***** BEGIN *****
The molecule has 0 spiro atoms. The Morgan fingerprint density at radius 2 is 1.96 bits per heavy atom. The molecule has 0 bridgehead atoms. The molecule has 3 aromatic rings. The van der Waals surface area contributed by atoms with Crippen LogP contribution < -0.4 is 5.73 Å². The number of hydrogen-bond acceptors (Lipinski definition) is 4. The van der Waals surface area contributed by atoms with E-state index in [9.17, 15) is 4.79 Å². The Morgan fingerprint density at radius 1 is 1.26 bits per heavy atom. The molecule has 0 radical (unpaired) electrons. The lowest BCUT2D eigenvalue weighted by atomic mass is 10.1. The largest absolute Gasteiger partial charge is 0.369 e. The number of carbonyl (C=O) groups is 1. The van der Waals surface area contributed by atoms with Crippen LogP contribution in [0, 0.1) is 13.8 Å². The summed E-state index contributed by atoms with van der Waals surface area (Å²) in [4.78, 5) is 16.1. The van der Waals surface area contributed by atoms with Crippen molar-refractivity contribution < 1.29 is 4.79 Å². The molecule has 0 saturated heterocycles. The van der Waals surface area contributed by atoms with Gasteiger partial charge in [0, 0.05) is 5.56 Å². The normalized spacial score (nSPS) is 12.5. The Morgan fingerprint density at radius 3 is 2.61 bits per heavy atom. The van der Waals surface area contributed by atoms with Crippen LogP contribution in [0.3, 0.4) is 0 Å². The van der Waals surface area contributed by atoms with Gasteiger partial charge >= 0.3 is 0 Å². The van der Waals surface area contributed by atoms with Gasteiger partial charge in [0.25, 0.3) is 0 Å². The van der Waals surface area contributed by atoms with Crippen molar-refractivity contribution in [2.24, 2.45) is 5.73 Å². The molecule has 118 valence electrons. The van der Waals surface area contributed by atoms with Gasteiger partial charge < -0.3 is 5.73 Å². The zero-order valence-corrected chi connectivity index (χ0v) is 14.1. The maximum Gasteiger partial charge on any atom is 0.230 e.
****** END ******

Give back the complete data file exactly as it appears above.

The molecule has 0 spiro atoms. The Morgan fingerprint density at radius 2 is 1.96 bits per heavy atom. The molecule has 0 bridgehead atoms. The molecule has 3 aromatic rings. The van der Waals surface area contributed by atoms with Crippen LogP contribution < -0.4 is 5.73 Å². The number of hydrogen-bond acceptors (Lipinski definition) is 4. The van der Waals surface area contributed by atoms with E-state index in [9.17, 15) is 4.79 Å². The Morgan fingerprint density at radius 1 is 1.26 bits per heavy atom. The molecule has 0 radical (unpaired) electrons. The lowest BCUT2D eigenvalue weighted by atomic mass is 10.1. The largest absolute Gasteiger partial charge is 0.369 e. The number of carbonyl (C=O) groups is 1. The van der Waals surface area contributed by atoms with Crippen LogP contribution in [0, 0.1) is 13.8 Å². The summed E-state index contributed by atoms with van der Waals surface area (Å²) in [4.78, 5) is 16.1. The van der Waals surface area contributed by atoms with Crippen molar-refractivity contribution < 1.29 is 4.79 Å². The molecule has 0 saturated heterocycles. The van der Waals surface area contributed by atoms with Gasteiger partial charge in [0, 0.05) is 5.56 Å². The normalized spacial score (nSPS) is 12.5. The Morgan fingerprint density at radius 3 is 2.61 bits per heavy atom. The van der Waals surface area contributed by atoms with Crippen LogP contribution in [0.3, 0.4) is 0 Å². The van der Waals surface area contributed by atoms with Gasteiger partial charge >= 0.3 is 0 Å². The van der Waals surface area contributed by atoms with Gasteiger partial charge in [0.25, 0.3) is 0 Å². The van der Waals surface area contributed by atoms with Crippen molar-refractivity contribution in [2.24, 2.45) is 5.73 Å². The molecule has 118 valence electrons. The van der Waals surface area contributed by atoms with Gasteiger partial charge < -0.3 is 5.73 Å². The zero-order valence-corrected chi connectivity index (χ0v) is 14.1. The maximum Gasteiger partial charge on any atom is 0.230 e.